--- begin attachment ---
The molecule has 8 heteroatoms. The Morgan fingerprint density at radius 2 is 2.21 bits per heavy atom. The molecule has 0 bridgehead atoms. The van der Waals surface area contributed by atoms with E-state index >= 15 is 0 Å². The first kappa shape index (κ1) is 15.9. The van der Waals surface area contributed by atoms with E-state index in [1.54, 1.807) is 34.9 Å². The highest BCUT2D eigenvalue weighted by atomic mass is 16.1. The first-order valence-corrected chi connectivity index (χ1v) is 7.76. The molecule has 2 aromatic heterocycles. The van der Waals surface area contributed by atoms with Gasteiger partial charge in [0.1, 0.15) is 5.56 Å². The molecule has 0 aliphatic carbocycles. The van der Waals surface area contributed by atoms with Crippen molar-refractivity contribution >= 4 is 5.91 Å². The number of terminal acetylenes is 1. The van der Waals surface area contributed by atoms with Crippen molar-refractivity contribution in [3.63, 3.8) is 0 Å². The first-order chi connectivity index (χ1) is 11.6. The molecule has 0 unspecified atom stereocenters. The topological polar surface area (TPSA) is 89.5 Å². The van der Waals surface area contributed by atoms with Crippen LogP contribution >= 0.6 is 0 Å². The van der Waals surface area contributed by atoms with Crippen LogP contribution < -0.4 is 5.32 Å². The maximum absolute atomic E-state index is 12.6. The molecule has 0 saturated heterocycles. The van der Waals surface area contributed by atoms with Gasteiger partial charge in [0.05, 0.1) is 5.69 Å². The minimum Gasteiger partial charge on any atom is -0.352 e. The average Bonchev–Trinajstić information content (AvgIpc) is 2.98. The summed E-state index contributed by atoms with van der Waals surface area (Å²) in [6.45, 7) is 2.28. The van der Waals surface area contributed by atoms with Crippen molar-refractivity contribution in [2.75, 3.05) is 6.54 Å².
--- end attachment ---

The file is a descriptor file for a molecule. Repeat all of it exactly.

The molecule has 8 heteroatoms. The Morgan fingerprint density at radius 2 is 2.21 bits per heavy atom. The molecule has 0 bridgehead atoms. The van der Waals surface area contributed by atoms with E-state index >= 15 is 0 Å². The first kappa shape index (κ1) is 15.9. The van der Waals surface area contributed by atoms with E-state index in [1.54, 1.807) is 34.9 Å². The highest BCUT2D eigenvalue weighted by atomic mass is 16.1. The first-order valence-corrected chi connectivity index (χ1v) is 7.76. The molecule has 2 aromatic heterocycles. The van der Waals surface area contributed by atoms with Gasteiger partial charge in [0.1, 0.15) is 5.56 Å². The molecule has 0 aliphatic carbocycles. The van der Waals surface area contributed by atoms with Crippen molar-refractivity contribution >= 4 is 5.91 Å². The number of terminal acetylenes is 1. The van der Waals surface area contributed by atoms with Crippen molar-refractivity contribution in [3.63, 3.8) is 0 Å². The first-order chi connectivity index (χ1) is 11.6. The molecule has 0 unspecified atom stereocenters. The topological polar surface area (TPSA) is 89.5 Å². The van der Waals surface area contributed by atoms with Crippen LogP contribution >= 0.6 is 0 Å². The van der Waals surface area contributed by atoms with Crippen LogP contribution < -0.4 is 5.32 Å². The maximum absolute atomic E-state index is 12.6. The molecule has 0 saturated heterocycles. The van der Waals surface area contributed by atoms with Gasteiger partial charge in [0.05, 0.1) is 5.69 Å². The minimum Gasteiger partial charge on any atom is -0.352 e. The average Bonchev–Trinajstić information content (AvgIpc) is 2.98. The summed E-state index contributed by atoms with van der Waals surface area (Å²) in [6.45, 7) is 2.28. The van der Waals surface area contributed by atoms with Crippen molar-refractivity contribution in [2.75, 3.05) is 6.54 Å².